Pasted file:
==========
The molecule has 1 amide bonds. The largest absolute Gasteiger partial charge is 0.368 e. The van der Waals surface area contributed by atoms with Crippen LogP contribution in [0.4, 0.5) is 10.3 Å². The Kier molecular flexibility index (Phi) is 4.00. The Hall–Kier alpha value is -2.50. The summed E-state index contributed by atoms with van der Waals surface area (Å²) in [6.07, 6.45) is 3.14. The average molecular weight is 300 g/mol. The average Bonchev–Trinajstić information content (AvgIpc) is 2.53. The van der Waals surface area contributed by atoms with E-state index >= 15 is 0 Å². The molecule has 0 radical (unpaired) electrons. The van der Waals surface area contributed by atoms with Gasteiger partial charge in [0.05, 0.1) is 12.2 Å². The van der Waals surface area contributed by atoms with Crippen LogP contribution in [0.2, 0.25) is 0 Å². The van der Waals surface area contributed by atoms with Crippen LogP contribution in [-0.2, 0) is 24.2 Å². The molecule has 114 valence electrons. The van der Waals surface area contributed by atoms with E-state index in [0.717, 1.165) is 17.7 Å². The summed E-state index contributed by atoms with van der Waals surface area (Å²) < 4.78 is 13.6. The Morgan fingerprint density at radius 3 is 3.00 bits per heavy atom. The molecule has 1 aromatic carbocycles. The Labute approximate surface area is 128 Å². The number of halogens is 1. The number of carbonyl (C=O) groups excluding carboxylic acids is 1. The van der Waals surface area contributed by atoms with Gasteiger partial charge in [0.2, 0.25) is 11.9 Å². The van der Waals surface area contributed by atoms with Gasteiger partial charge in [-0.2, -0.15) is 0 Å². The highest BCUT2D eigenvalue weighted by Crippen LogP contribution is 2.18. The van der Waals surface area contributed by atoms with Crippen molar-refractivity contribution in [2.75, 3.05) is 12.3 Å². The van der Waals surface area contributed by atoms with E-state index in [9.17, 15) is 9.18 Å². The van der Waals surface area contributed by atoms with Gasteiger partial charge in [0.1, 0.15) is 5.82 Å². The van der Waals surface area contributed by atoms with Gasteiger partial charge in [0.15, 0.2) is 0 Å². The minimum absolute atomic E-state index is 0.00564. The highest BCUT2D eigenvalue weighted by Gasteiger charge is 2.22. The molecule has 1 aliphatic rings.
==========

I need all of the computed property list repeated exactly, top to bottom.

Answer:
The molecule has 1 amide bonds. The largest absolute Gasteiger partial charge is 0.368 e. The van der Waals surface area contributed by atoms with Crippen LogP contribution in [0.4, 0.5) is 10.3 Å². The Kier molecular flexibility index (Phi) is 4.00. The Hall–Kier alpha value is -2.50. The summed E-state index contributed by atoms with van der Waals surface area (Å²) in [6.07, 6.45) is 3.14. The average molecular weight is 300 g/mol. The average Bonchev–Trinajstić information content (AvgIpc) is 2.53. The van der Waals surface area contributed by atoms with E-state index >= 15 is 0 Å². The molecule has 0 radical (unpaired) electrons. The van der Waals surface area contributed by atoms with Gasteiger partial charge in [0.05, 0.1) is 12.2 Å². The van der Waals surface area contributed by atoms with Crippen LogP contribution in [0.2, 0.25) is 0 Å². The van der Waals surface area contributed by atoms with Crippen LogP contribution in [-0.2, 0) is 24.2 Å². The molecule has 114 valence electrons. The van der Waals surface area contributed by atoms with E-state index in [0.717, 1.165) is 17.7 Å². The summed E-state index contributed by atoms with van der Waals surface area (Å²) < 4.78 is 13.6. The Morgan fingerprint density at radius 3 is 3.00 bits per heavy atom. The molecule has 1 aromatic carbocycles. The Labute approximate surface area is 128 Å². The number of halogens is 1. The number of carbonyl (C=O) groups excluding carboxylic acids is 1. The van der Waals surface area contributed by atoms with Gasteiger partial charge in [0.2, 0.25) is 11.9 Å². The van der Waals surface area contributed by atoms with Gasteiger partial charge in [-0.2, -0.15) is 0 Å². The highest BCUT2D eigenvalue weighted by Crippen LogP contribution is 2.18. The van der Waals surface area contributed by atoms with Crippen molar-refractivity contribution in [2.75, 3.05) is 12.3 Å². The van der Waals surface area contributed by atoms with E-state index in [9.17, 15) is 9.18 Å². The van der Waals surface area contributed by atoms with Gasteiger partial charge in [0.1, 0.15) is 5.82 Å². The van der Waals surface area contributed by atoms with Gasteiger partial charge in [0.15, 0.2) is 0 Å². The minimum absolute atomic E-state index is 0.00564. The highest BCUT2D eigenvalue weighted by Gasteiger charge is 2.22. The molecule has 1 aliphatic rings.